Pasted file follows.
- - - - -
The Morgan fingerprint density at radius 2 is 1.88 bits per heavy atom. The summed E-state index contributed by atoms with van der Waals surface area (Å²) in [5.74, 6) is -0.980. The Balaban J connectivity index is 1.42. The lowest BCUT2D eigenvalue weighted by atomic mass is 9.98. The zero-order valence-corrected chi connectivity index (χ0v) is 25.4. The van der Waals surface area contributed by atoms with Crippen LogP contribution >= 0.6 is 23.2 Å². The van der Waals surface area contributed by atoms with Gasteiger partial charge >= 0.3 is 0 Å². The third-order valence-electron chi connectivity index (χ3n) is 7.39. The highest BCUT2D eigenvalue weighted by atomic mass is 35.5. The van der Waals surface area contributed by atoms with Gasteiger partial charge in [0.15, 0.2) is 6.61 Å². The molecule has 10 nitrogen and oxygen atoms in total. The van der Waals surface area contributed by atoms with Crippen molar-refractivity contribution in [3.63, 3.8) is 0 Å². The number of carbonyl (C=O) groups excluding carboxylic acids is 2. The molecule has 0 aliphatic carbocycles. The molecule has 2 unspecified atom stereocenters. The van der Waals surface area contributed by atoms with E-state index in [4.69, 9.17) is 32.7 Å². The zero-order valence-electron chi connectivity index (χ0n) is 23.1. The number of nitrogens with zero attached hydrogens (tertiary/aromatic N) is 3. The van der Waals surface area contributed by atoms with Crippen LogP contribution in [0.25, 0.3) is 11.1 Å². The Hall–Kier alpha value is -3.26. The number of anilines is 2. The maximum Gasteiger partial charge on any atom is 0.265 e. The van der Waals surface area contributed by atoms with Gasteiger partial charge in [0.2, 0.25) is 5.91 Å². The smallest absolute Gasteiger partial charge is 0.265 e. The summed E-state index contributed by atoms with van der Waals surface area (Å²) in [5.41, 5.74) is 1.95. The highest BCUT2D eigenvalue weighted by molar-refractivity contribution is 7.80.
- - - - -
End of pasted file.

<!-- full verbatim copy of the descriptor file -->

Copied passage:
The Morgan fingerprint density at radius 2 is 1.88 bits per heavy atom. The summed E-state index contributed by atoms with van der Waals surface area (Å²) in [5.74, 6) is -0.980. The Balaban J connectivity index is 1.42. The lowest BCUT2D eigenvalue weighted by atomic mass is 9.98. The zero-order valence-corrected chi connectivity index (χ0v) is 25.4. The van der Waals surface area contributed by atoms with Crippen LogP contribution >= 0.6 is 23.2 Å². The van der Waals surface area contributed by atoms with Gasteiger partial charge >= 0.3 is 0 Å². The third-order valence-electron chi connectivity index (χ3n) is 7.39. The highest BCUT2D eigenvalue weighted by atomic mass is 35.5. The van der Waals surface area contributed by atoms with Gasteiger partial charge in [0.15, 0.2) is 6.61 Å². The molecule has 10 nitrogen and oxygen atoms in total. The van der Waals surface area contributed by atoms with Crippen molar-refractivity contribution in [3.63, 3.8) is 0 Å². The number of carbonyl (C=O) groups excluding carboxylic acids is 2. The molecule has 0 aliphatic carbocycles. The molecule has 2 unspecified atom stereocenters. The van der Waals surface area contributed by atoms with E-state index in [4.69, 9.17) is 32.7 Å². The zero-order valence-electron chi connectivity index (χ0n) is 23.1. The number of nitrogens with zero attached hydrogens (tertiary/aromatic N) is 3. The van der Waals surface area contributed by atoms with Crippen LogP contribution in [0.25, 0.3) is 11.1 Å². The Hall–Kier alpha value is -3.26. The number of anilines is 2. The maximum Gasteiger partial charge on any atom is 0.265 e. The van der Waals surface area contributed by atoms with Gasteiger partial charge in [0.2, 0.25) is 5.91 Å². The smallest absolute Gasteiger partial charge is 0.265 e. The summed E-state index contributed by atoms with van der Waals surface area (Å²) in [5.41, 5.74) is 1.95. The highest BCUT2D eigenvalue weighted by molar-refractivity contribution is 7.80.